THE BEEB may try to shrug off Des Lynam's loss, but it is about more than a big money contract for a small-screen charmer. Des is going where the big games are shown. At ITV, he will introduce major live matches including the FA Cup and the Champions' League. The BBC have also lost a whole range of major sports including Test cricket and Formula One racing. If they carry on like that, their sports department will be left with rounders and netball. Meanwhile, the BBC wastes money on a bloated bureaucracy, stale sitcoms, unwatchable fly-on-the-wall documentaries, unfunny comics and programmes with limited audiences.
THERE IS only one word to describe the demand for a pounds 24 hike in the licence fee so the Corporation can go digital: outrageous.
We have no doubt it would help the Beeb to have a good stab at this exciting new medium. But one glance at their track record leaves us less than convinced they deserve our help. The truth is that the BBC has wasted millions and millions of pounds of YOUR money on daft ideas like its pitiful; 24 hour news channel. We should not be forking out for BBC chiefs' lack of vision.
If the BBC can't fund digital TV out of the existing licence fee then it should stop pretending to be the great public servant that it clearly isn't any more - and raise the cash through adverts like everyone else.
THE DAVIES Committee realised that for the BBC of 1999 to stick with analogue and ignore digital would be as suicidal as it would have been for the BBC of 1949 to cling to radio and refuse to move to television. If the BBC stood aside, a new environment would develop, dominated by pay-per-view and subscription services, unavailable to those on low income.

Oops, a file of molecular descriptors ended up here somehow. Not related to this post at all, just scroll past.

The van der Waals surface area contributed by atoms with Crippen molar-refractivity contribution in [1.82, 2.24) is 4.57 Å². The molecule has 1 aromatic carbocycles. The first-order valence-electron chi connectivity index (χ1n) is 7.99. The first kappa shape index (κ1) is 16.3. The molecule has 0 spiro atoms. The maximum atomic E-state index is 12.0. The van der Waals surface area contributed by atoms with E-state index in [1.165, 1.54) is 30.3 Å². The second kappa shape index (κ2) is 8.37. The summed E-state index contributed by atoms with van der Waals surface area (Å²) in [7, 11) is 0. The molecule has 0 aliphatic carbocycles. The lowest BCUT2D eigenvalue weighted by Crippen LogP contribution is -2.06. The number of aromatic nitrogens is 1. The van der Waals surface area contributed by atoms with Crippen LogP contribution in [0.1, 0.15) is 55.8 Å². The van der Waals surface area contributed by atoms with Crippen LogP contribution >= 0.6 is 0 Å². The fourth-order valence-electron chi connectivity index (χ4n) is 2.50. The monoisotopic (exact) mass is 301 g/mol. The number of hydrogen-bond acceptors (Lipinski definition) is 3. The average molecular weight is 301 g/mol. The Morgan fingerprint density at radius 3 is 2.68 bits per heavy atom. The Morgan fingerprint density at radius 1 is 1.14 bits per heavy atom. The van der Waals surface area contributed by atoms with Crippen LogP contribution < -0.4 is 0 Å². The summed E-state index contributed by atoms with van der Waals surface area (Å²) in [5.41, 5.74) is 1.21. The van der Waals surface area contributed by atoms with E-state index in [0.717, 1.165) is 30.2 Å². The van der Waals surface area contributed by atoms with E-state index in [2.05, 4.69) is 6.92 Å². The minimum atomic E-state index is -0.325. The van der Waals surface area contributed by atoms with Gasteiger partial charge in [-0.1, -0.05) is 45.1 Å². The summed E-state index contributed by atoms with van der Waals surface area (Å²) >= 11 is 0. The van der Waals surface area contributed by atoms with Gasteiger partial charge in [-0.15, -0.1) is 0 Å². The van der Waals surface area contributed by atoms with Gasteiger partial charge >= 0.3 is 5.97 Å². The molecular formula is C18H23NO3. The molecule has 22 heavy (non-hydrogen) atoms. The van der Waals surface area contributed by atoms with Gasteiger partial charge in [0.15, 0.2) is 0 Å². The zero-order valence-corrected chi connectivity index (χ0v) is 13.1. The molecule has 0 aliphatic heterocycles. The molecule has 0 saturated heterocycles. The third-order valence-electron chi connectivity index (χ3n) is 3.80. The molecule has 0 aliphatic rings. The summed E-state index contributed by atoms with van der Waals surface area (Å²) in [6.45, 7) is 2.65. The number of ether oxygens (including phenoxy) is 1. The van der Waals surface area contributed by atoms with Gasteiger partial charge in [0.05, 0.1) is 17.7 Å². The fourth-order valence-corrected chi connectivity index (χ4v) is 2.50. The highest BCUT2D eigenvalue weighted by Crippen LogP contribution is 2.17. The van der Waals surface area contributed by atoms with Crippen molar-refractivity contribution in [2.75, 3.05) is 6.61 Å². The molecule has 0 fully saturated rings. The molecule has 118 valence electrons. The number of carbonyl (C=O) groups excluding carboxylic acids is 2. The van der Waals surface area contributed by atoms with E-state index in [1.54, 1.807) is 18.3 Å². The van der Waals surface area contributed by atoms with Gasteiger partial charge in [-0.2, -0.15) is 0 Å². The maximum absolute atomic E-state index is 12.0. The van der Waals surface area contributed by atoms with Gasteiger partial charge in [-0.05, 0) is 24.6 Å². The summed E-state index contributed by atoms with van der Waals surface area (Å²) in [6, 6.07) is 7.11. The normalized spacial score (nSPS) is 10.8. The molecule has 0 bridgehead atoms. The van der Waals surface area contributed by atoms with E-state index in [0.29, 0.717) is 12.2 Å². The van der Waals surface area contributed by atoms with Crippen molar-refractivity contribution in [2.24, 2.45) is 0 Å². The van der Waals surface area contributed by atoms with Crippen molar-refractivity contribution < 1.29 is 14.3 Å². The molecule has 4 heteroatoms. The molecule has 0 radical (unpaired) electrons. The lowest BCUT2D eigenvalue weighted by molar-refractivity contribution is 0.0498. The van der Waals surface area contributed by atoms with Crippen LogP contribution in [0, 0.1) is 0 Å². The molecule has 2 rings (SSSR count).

There was a genuine social exclusion worry here: without the BBC providing a range of output affordable to everyone through the licence fee, the poorest in our society risked being cut off from the new site of national conversation. Davies accepted that the BBC has to play the new game with the big guys. And that takes money.
The Morning Star
MR DAVIES proposes that there should be a pounds 24 licence fee for digital television. This seems acceptable as a short-term move, because those who can afford digital television can afford the fee. But the BBC is committed to switching off analogue programmes and that will mean that the fee will have to be paid by everyone. Such a policy is manifestly unfair to the pensioners and the poor and is not acceptable.
Like so much of the Davies report, it is short-termism which avoids acting in the interests of the people.
SINCE IT was founded in 1926, the BBC has been respected throughout the world for objective news and making the good popular and the popular good. But under severe funding pressure in recent years, it has shown signs of losing its old touch.
A digital fee for a digital age gives it a chance to adapt its traditional standards to a crowded and dynamic market. If it fails, it should not be given another.
OUR PARENT company, News Corporation, bet the entire ranch on Sky... the entire company's future rested on its success. In the process millions of Brits were given more choice, 24-hour news, the best movies and the best in sports.
Now, a few years later, Sky Digital customers are to be asked to pay pounds 24 to help its main rival, the BBC catch up.
What sort of country is this, that punishes the risk takers we so badly need?
Why not let Greg Dyke get into the BBC and start cutting costs first?
The proposal isn't just a total and utter disgrace.
It is scandalous.
NO WONDER Mr Murdoch's papers denigrate what in effect is one of his main rivals. In the digital age we shall need the BBC more than ever. The only question is whether the licence fee is the best mechanism. It is a bad tax. But as a method of funding it has held good for over 70 years; no other country has come up with a better alternative.
If Britishness is to have any meaning at all beyond the mystical, the BBC like the NHS, must be regarded as an indelible part of our national ecology. We meddle with it at our peril.Reuse content